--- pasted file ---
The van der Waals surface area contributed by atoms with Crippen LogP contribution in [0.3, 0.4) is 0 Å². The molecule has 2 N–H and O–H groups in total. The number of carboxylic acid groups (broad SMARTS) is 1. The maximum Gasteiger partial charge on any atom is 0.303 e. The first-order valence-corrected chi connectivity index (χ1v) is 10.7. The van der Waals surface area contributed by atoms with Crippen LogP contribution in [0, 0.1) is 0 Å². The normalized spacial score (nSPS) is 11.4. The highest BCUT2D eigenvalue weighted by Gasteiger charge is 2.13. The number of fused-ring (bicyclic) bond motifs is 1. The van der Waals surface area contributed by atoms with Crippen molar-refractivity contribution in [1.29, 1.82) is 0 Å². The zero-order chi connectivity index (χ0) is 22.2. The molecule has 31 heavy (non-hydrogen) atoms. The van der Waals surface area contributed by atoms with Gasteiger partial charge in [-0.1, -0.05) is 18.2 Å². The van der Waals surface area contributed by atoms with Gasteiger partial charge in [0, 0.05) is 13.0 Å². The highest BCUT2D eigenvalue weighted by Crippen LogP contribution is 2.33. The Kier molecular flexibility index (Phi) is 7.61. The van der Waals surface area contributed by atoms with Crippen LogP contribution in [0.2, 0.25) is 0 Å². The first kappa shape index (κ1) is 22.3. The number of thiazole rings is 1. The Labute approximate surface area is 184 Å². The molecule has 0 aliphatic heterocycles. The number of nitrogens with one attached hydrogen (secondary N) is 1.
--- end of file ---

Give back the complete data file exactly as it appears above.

The van der Waals surface area contributed by atoms with Crippen LogP contribution in [0.3, 0.4) is 0 Å². The molecule has 2 N–H and O–H groups in total. The number of carboxylic acid groups (broad SMARTS) is 1. The maximum Gasteiger partial charge on any atom is 0.303 e. The first-order valence-corrected chi connectivity index (χ1v) is 10.7. The van der Waals surface area contributed by atoms with Crippen LogP contribution in [0, 0.1) is 0 Å². The normalized spacial score (nSPS) is 11.4. The highest BCUT2D eigenvalue weighted by Gasteiger charge is 2.13. The number of fused-ring (bicyclic) bond motifs is 1. The van der Waals surface area contributed by atoms with Crippen molar-refractivity contribution in [1.29, 1.82) is 0 Å². The zero-order chi connectivity index (χ0) is 22.2. The molecule has 31 heavy (non-hydrogen) atoms. The van der Waals surface area contributed by atoms with Gasteiger partial charge in [-0.1, -0.05) is 18.2 Å². The van der Waals surface area contributed by atoms with Gasteiger partial charge in [0, 0.05) is 13.0 Å². The highest BCUT2D eigenvalue weighted by Crippen LogP contribution is 2.33. The Kier molecular flexibility index (Phi) is 7.61. The van der Waals surface area contributed by atoms with Crippen LogP contribution in [0.2, 0.25) is 0 Å². The first kappa shape index (κ1) is 22.3. The number of thiazole rings is 1. The Labute approximate surface area is 184 Å². The molecule has 0 aliphatic heterocycles. The number of nitrogens with one attached hydrogen (secondary N) is 1.